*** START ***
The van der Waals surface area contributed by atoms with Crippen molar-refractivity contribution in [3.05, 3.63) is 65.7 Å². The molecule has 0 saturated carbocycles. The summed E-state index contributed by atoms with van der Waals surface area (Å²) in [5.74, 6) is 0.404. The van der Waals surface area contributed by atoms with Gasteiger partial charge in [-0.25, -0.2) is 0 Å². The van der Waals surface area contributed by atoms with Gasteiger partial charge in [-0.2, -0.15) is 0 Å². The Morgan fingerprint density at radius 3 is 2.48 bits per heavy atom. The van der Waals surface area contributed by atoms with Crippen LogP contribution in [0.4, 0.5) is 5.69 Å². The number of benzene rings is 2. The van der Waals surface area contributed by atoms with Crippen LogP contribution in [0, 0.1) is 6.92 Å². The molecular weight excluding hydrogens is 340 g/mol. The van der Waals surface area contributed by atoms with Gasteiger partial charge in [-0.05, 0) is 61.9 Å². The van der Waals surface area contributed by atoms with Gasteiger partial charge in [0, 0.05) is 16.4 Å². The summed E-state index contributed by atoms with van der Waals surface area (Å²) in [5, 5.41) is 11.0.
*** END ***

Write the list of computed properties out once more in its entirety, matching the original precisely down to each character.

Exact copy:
The van der Waals surface area contributed by atoms with Crippen molar-refractivity contribution in [3.05, 3.63) is 65.7 Å². The molecule has 0 saturated carbocycles. The summed E-state index contributed by atoms with van der Waals surface area (Å²) in [5.74, 6) is 0.404. The van der Waals surface area contributed by atoms with Gasteiger partial charge in [-0.25, -0.2) is 0 Å². The van der Waals surface area contributed by atoms with Gasteiger partial charge in [-0.2, -0.15) is 0 Å². The Morgan fingerprint density at radius 3 is 2.48 bits per heavy atom. The van der Waals surface area contributed by atoms with Crippen LogP contribution in [0.4, 0.5) is 5.69 Å². The number of benzene rings is 2. The van der Waals surface area contributed by atoms with Crippen LogP contribution in [0, 0.1) is 6.92 Å². The molecular weight excluding hydrogens is 340 g/mol. The van der Waals surface area contributed by atoms with Gasteiger partial charge in [-0.05, 0) is 61.9 Å². The van der Waals surface area contributed by atoms with Gasteiger partial charge in [0, 0.05) is 16.4 Å². The summed E-state index contributed by atoms with van der Waals surface area (Å²) in [5, 5.41) is 11.0.